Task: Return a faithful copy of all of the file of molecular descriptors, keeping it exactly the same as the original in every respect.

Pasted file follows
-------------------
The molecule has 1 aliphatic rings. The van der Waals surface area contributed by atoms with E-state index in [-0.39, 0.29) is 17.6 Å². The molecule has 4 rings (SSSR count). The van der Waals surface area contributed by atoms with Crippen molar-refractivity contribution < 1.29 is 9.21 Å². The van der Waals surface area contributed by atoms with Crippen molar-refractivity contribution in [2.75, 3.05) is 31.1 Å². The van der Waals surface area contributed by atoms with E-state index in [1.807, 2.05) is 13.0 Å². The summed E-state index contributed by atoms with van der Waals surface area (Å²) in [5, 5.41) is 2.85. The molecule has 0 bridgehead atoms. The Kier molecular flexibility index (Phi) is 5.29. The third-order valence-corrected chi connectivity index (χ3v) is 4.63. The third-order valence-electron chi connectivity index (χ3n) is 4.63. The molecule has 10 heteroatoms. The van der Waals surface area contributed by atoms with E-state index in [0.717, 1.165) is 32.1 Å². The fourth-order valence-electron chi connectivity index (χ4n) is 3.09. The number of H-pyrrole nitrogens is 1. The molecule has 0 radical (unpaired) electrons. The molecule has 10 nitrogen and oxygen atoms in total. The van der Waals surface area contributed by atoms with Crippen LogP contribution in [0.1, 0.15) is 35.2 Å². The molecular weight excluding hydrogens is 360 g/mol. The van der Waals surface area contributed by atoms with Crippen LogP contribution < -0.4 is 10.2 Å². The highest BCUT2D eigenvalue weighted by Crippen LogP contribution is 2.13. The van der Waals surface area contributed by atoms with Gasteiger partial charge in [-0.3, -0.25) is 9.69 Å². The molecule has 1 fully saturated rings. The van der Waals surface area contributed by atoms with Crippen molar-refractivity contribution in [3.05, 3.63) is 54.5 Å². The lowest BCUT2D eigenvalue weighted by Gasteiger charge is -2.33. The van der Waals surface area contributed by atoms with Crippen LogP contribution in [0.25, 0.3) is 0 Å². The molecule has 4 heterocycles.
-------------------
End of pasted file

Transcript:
The molecule has 1 aliphatic rings. The van der Waals surface area contributed by atoms with E-state index in [-0.39, 0.29) is 17.6 Å². The molecule has 4 rings (SSSR count). The van der Waals surface area contributed by atoms with Crippen molar-refractivity contribution < 1.29 is 9.21 Å². The van der Waals surface area contributed by atoms with Crippen molar-refractivity contribution in [2.75, 3.05) is 31.1 Å². The van der Waals surface area contributed by atoms with E-state index in [1.807, 2.05) is 13.0 Å². The summed E-state index contributed by atoms with van der Waals surface area (Å²) in [5, 5.41) is 2.85. The molecule has 0 bridgehead atoms. The Kier molecular flexibility index (Phi) is 5.29. The third-order valence-corrected chi connectivity index (χ3v) is 4.63. The third-order valence-electron chi connectivity index (χ3n) is 4.63. The molecule has 10 heteroatoms. The van der Waals surface area contributed by atoms with E-state index in [0.717, 1.165) is 32.1 Å². The fourth-order valence-electron chi connectivity index (χ4n) is 3.09. The number of H-pyrrole nitrogens is 1. The molecule has 0 radical (unpaired) electrons. The molecule has 10 nitrogen and oxygen atoms in total. The van der Waals surface area contributed by atoms with Crippen LogP contribution in [0.1, 0.15) is 35.2 Å². The molecular weight excluding hydrogens is 360 g/mol. The van der Waals surface area contributed by atoms with Crippen LogP contribution < -0.4 is 10.2 Å². The highest BCUT2D eigenvalue weighted by Crippen LogP contribution is 2.13. The van der Waals surface area contributed by atoms with Gasteiger partial charge in [-0.3, -0.25) is 9.69 Å². The molecule has 1 fully saturated rings. The van der Waals surface area contributed by atoms with Crippen molar-refractivity contribution in [3.05, 3.63) is 54.5 Å². The lowest BCUT2D eigenvalue weighted by Gasteiger charge is -2.33. The van der Waals surface area contributed by atoms with Crippen LogP contribution in [0.25, 0.3) is 0 Å². The molecule has 4 heterocycles.